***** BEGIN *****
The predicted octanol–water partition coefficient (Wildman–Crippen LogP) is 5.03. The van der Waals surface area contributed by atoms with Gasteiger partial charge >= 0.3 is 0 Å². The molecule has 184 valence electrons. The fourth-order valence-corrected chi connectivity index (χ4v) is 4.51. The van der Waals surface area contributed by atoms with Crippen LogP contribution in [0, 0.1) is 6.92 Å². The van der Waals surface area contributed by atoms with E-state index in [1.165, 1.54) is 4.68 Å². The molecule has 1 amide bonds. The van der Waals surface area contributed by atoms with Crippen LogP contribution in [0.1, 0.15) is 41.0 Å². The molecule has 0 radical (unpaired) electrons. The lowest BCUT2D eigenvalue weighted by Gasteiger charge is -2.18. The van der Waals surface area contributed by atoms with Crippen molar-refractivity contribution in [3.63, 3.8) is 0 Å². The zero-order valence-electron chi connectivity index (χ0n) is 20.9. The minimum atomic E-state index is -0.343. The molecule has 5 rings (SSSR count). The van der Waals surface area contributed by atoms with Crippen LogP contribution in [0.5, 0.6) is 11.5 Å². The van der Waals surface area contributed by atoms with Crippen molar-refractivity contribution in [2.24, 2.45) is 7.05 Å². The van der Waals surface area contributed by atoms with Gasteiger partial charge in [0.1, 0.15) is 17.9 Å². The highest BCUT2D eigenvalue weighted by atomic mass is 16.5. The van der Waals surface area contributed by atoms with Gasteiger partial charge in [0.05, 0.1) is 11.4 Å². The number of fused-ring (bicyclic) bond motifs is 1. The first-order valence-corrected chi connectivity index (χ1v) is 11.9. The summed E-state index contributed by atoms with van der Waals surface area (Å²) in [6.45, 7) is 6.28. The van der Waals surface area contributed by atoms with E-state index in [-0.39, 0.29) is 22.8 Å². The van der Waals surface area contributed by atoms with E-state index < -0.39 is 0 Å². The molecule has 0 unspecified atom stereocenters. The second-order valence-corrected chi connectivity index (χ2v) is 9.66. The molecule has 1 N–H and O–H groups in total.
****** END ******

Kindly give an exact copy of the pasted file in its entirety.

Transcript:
The predicted octanol–water partition coefficient (Wildman–Crippen LogP) is 5.03. The van der Waals surface area contributed by atoms with Gasteiger partial charge >= 0.3 is 0 Å². The molecule has 184 valence electrons. The fourth-order valence-corrected chi connectivity index (χ4v) is 4.51. The van der Waals surface area contributed by atoms with Crippen LogP contribution in [0, 0.1) is 6.92 Å². The van der Waals surface area contributed by atoms with E-state index in [1.165, 1.54) is 4.68 Å². The molecule has 1 amide bonds. The van der Waals surface area contributed by atoms with Crippen LogP contribution in [0.1, 0.15) is 41.0 Å². The molecule has 0 radical (unpaired) electrons. The lowest BCUT2D eigenvalue weighted by Gasteiger charge is -2.18. The van der Waals surface area contributed by atoms with Crippen molar-refractivity contribution in [3.63, 3.8) is 0 Å². The zero-order valence-electron chi connectivity index (χ0n) is 20.9. The minimum atomic E-state index is -0.343. The molecule has 5 rings (SSSR count). The van der Waals surface area contributed by atoms with Crippen LogP contribution in [0.5, 0.6) is 11.5 Å². The van der Waals surface area contributed by atoms with Crippen molar-refractivity contribution in [2.24, 2.45) is 7.05 Å². The van der Waals surface area contributed by atoms with Gasteiger partial charge in [0.1, 0.15) is 17.9 Å². The highest BCUT2D eigenvalue weighted by atomic mass is 16.5. The van der Waals surface area contributed by atoms with Gasteiger partial charge in [0.05, 0.1) is 11.4 Å². The number of fused-ring (bicyclic) bond motifs is 1. The first-order valence-corrected chi connectivity index (χ1v) is 11.9. The summed E-state index contributed by atoms with van der Waals surface area (Å²) in [6.45, 7) is 6.28. The van der Waals surface area contributed by atoms with E-state index in [-0.39, 0.29) is 22.8 Å². The van der Waals surface area contributed by atoms with E-state index < -0.39 is 0 Å². The molecule has 0 unspecified atom stereocenters. The second-order valence-corrected chi connectivity index (χ2v) is 9.66. The molecule has 1 N–H and O–H groups in total.